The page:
At 7 a.m. on Tuesday, Catherine Ryan hung the Stars and Stripes on the same old tree out front and opened her home to 1,318 neighbors.
They trickled in all day, some lingering for a little chitchat but most attending strictly to the business of voting for three school board members in South Pasadena.
For old-timers, it was the same familiar, homey living room they had entered for almost every election day for 20 years. So familiar, in fact, that Ryan got a few compliments on the new carpeting and the new grandchild, whose picture joined the others on the mantel.
"I never bother to check my polling place, I just look to see if the flag is in front of the Ryans', as usual," said one early voter who lives a block away.
Ryan, 73, has lived in that house on Milan Avenue for 38 years with her husband, Arthur, a retired postal employee. She can't remember for sure, it was so long ago, but she thinks she started serving on election boards 35 years ago and has contributed her home for almost every election since about 1965.
It all got started, she said, when "someone called and asked me to serve because I was the only Democrat in the district. I'm still a Democrat, but not quite the only one."
Rosa Garcia, a spokesman for the county registrar-recorder's office, said private homes are generally preferred as polling places. Public buildings, such as schools, have parking problems and conflicting activities, she said.
On Tuesday, it was business as usual. Ryan and three other election board members started setting things up well before 7 a.m. They assembled four booths that had been delivered to the front porch two weeks earlier. They took their places behind a long table and worked a 15-hour day, for which Catherine Ryan, as inspector, received $45, and another $25 for the use of the house. The others were paid $35.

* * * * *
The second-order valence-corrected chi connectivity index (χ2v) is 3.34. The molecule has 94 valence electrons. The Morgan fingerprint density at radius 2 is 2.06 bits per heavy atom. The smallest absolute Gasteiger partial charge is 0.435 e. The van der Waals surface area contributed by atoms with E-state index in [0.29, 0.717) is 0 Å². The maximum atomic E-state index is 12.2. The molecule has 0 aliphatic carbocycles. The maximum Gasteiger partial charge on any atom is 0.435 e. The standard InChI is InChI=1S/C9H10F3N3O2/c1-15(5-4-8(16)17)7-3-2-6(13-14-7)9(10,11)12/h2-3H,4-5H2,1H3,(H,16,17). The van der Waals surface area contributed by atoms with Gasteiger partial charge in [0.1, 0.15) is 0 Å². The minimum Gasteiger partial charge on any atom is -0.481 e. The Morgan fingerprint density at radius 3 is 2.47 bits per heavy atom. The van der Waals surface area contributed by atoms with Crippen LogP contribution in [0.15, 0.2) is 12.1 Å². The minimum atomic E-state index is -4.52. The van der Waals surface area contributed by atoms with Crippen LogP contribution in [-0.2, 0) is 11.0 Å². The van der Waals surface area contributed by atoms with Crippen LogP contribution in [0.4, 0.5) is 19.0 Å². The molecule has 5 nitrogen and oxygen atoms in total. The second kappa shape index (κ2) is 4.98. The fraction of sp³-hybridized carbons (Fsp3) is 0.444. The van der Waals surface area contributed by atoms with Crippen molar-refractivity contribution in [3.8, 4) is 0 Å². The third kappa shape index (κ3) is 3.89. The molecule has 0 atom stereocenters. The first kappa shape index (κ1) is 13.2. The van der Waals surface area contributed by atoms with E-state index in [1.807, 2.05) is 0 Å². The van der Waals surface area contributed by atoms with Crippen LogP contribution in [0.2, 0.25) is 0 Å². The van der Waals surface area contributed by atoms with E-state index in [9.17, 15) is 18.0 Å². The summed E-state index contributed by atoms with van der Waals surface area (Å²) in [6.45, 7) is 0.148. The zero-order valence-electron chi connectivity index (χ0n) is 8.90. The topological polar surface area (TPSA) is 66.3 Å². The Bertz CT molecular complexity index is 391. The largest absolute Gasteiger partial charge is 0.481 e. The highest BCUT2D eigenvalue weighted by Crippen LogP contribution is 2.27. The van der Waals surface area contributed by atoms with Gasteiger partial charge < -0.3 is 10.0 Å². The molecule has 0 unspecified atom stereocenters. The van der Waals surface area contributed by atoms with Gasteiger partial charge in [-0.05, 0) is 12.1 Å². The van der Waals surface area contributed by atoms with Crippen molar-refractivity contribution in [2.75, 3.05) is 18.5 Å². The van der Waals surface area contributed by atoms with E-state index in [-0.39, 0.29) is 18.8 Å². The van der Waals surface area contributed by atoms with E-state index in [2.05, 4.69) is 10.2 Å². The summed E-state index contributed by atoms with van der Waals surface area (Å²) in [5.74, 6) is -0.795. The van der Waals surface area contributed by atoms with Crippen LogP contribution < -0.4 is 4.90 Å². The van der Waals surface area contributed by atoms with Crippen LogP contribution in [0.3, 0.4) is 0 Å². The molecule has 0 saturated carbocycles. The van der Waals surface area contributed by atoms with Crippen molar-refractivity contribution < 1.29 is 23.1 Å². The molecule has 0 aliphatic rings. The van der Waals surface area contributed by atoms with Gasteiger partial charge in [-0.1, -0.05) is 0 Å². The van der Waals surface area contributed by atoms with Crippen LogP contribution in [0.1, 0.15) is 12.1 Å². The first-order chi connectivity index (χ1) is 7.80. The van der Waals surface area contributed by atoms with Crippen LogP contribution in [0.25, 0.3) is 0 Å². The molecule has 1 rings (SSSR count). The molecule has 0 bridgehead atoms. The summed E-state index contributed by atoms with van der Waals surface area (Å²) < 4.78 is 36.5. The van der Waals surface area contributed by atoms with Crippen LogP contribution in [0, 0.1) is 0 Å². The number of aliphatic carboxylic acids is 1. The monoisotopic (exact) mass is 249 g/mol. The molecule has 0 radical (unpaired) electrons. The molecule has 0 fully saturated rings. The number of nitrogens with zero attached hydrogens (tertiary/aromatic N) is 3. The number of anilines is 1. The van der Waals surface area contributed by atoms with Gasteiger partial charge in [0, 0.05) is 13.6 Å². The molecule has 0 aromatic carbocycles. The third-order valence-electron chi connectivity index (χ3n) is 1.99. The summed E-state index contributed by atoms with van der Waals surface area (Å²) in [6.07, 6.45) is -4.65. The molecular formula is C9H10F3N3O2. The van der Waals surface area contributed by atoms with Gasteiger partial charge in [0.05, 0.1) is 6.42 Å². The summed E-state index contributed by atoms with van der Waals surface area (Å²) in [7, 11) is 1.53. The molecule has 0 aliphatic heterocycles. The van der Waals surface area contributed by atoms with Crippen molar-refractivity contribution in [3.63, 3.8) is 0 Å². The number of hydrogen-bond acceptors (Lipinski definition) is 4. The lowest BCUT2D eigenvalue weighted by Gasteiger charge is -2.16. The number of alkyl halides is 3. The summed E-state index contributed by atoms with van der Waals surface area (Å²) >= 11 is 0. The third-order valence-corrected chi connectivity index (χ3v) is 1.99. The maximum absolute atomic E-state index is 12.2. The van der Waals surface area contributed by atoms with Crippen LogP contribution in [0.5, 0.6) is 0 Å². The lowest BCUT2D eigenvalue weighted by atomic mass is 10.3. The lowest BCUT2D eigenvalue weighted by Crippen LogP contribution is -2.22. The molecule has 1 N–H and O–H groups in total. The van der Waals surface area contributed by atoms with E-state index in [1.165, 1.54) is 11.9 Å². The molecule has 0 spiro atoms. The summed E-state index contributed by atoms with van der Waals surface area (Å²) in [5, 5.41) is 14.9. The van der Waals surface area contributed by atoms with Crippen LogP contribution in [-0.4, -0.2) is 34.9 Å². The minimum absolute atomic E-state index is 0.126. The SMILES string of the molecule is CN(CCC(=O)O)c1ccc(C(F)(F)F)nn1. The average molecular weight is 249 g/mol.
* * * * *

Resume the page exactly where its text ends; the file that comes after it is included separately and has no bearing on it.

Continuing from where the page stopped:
"Money doesn't have anything to do with it," said Elizabeth Schrieber, who has worked on election boards for more than 30 years, usually in the Ryan living room. "It's a real pleasure."
On their team were Sofia Pineda, a native of Nicaragua who was working her second election, and Charles Fall, who took the day off from his job with the state Department of Fair Employment and Housing.
Tuesday's was the smallest turnout any of them had witnessed, they said. They guessed that it was because this was solely a school board election in a district that has no controversy.
"Sometimes we have people lined up at 7 a.m. before they go to work, and again in the evening," Ryan said. "It's nice when it's steady, a lot better than twiddling our thumbs."
Arthur Ryan, 76 and a veteran election board member, said the best part of having elections at their house is being thanked by so many voters. The worst part, he said, is "we gotta move all that darned furniture around and tie up the chandelier so people won't hit their heads on it. That, and setting up the booths."
"I feel that this is important, and that we're important," said Pineda. She compared her comfortable, friendly surroundings to the polling places she remembered in Nicaragua. "They were dangerous places where mobs had political confrontations. It wasn't safe to vote."
The first person to vote on Tuesday was Joseph Montoya, a community planner in Culver City, who arrived exactly at 7 a.m. wearing a gray three-piece suit and dark glasses.
"My voting has nothing to do with school issues," Montoya said. "I want to make sure I don't miss a chance to vote, in case I have to work late. I graduated from Bishop Amat High School in the 1970s, when there was all that turbulence, and I remember very clearly that 58,000 men died in Vietnam to assure me a right to vote. To vote in every election--that's the least I can do."